Deceit, death, dark twists – and afternoon tea. The ingredients of a gripping period drama, or a clichéd disappointment?
At 8.59pm on Sunday, the nation waited with bated breath, poised on the edge of our sofas, imploring Julian Fellowes to inject some joy into these bleak times. Make self-isolation bearable, Julian. Don’t let us down. Perhaps what we really wanted was a sarcastic quip from Violet Crawley, or some necessary words of wisdom and a reassuring glance from Carson. But whatever it was we needed, it was imperative that Fellowes did not let us down.
Of course, there were parts of us that wanted something a little fresher. If it had been a carbon copy of Downton Abbey, we would have inevitably rolled our eyes and snarled “Seen it before”, right before ensuring it was on ‘Series Link’. And if it had been something entirely different, we would become suspicious of Fellowes, no longer trusting him to lift our spirits and make us fall in love with outrageously wonderful characters – right before ensuring it was on ‘Series Link’.
Naturally, with an indefinite period of social distancing ahead of us, it didn’t really make a difference whether we liked it or not. We knew we’d be in it for the long-haul.
The opening episode of Belgravia spans across a twenty five year period; beginning on the Eve of the Battle of Waterloo in Brussels, before hopping forward twenty-five years and relocating to the affluent district of Belgravia, London. The events that preceded the Battle are crucial to the plot, as secrets kept for nearly three decades threaten to be revealed and entwine the lives of the residents of Belgravia in devastating ways.
Whatever your opinion on the opening episode of Belgravia, we can all agree that it was certainly not short of a budget. An elegant ball, elaborate outfits, an infinite number of bonnets (which must have accounted for 95% of the budget?), and it was evident that we were back in business. It would seem almost cruel and un-British to not start the show with a completely inappropriately timed ball; a group of English people dancing like it’s not the eve of a battle was the perfect start to the show. It was almost humorous. And when the next social gathering was an afternoon tea full of posh old ladies in bonnets, you could almost hear the American audience cheering.
But this was probably the last time I smiled during the episode. The death of young Lord Bellasis, followed by the death of young Sophia Trenchard in the arms of her weeping mother, and a moving conversation between two grieving mothers twenty five years after the tragedy – during which they share a heart-breaking glance as Harriet Walter’s character admits “I’ve learnt that it never goes away” – was enough to really grasp the essence of Belgravia: it really is no laughing matter. And when it transpired that the young love which bound the show together and interlaced the lives of those in Belgravia was in fact all a sham, the show grew ever colder.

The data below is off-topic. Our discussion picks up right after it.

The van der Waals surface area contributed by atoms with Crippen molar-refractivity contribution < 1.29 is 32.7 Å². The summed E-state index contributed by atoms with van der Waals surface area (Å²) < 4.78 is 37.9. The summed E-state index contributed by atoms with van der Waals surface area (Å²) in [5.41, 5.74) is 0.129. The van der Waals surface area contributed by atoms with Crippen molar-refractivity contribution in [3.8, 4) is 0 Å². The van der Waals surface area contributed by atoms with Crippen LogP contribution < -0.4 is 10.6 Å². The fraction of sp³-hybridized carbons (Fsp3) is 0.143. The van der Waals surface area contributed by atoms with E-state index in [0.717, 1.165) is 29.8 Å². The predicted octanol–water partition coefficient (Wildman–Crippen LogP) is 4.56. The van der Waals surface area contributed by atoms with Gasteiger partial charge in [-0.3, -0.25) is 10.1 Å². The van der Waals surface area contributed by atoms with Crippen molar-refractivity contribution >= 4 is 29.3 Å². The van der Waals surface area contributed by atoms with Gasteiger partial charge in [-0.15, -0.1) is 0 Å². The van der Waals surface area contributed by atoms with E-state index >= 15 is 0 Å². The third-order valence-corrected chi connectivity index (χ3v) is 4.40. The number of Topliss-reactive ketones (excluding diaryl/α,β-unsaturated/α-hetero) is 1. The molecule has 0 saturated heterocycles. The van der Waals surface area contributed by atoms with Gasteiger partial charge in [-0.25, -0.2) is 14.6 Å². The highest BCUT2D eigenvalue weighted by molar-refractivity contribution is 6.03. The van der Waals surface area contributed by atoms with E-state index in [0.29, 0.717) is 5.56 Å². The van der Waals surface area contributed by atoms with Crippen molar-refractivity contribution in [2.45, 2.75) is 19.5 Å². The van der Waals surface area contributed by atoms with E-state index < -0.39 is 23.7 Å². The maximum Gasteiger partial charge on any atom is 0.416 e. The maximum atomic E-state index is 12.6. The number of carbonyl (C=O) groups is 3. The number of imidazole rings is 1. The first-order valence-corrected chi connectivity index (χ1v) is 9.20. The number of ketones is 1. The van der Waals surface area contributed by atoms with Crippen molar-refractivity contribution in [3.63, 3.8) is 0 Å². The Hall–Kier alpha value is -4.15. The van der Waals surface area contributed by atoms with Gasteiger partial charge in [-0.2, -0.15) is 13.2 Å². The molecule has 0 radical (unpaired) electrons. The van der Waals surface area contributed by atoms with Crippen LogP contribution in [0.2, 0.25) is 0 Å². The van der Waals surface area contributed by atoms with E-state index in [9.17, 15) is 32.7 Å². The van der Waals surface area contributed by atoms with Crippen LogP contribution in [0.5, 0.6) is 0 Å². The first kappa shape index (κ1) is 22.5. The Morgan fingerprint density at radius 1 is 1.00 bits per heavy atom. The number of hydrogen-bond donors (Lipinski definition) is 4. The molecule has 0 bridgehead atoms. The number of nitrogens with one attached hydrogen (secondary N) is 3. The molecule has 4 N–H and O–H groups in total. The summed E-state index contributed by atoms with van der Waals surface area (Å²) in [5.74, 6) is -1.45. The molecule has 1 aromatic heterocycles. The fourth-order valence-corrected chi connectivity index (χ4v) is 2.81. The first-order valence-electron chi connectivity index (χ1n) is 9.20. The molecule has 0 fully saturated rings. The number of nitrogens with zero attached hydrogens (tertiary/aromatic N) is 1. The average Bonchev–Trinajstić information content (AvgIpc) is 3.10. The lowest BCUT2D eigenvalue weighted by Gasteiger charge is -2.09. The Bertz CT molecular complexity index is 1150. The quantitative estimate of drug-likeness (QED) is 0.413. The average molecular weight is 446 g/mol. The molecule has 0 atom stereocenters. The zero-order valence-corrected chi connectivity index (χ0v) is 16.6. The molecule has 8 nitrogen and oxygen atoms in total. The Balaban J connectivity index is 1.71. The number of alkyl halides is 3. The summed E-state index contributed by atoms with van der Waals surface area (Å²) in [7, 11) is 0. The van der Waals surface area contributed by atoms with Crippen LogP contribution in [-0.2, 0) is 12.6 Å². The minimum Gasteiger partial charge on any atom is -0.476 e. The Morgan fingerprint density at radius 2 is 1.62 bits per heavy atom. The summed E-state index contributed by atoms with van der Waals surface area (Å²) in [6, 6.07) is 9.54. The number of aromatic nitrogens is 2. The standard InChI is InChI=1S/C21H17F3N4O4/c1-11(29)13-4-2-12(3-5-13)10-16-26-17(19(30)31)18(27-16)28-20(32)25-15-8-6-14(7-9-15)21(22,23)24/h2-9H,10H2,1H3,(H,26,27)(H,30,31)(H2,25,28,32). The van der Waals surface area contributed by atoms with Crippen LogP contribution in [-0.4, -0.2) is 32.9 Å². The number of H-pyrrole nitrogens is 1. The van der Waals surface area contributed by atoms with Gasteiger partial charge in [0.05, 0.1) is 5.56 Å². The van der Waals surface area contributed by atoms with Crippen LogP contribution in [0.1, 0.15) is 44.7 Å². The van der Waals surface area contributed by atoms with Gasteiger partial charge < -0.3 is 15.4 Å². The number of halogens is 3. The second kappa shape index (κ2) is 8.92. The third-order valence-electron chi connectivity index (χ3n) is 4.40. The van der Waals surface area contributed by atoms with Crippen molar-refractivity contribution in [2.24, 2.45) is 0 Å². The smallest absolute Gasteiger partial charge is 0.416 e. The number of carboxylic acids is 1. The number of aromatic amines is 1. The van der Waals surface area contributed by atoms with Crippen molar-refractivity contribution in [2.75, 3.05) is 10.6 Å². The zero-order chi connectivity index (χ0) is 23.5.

Where Downton Abbey was warm and inviting, Belgravia is cold and distant. Whereas Downton Abbey was the protagonist of the show – the hero and the heroin that drove the plot – Belgravia is merely the setting in which the characters play their part.
But the clichés, the darkness, and the lack of sense of place are not necessarily reasons not to give Belgravia a chance to thaw. Indeed, the stellar cast itself is enough to keep you intrigued – Tamsin Greig and Philip Glenister make a dynamic duo, and Fellowes still possesses that unique ability to encapsulate every essence of the character the instant they appear on our screen. It’s thrilling, if not slightly unnerving.
The hope is that Belgravia will come into its own in the coming episodes; that it will open its gates, doors, roads, whatever, and let us inside. It is tricky to know what to make of the characters yet, and we were only granted a brief glimpse into the servant quarters that was likely just a teaser of what is to come.
If you need something to pick you up and lift your spirits during these times, steer clear of Belgravia. But if you’re looking for something to occupy your time and keep you engaged during an indefinite period of social isolation, it’ll certainly do.
You can catch Belgravia on ITV on Sundays, 9pm. Watch the first episode now on ITV Hub.
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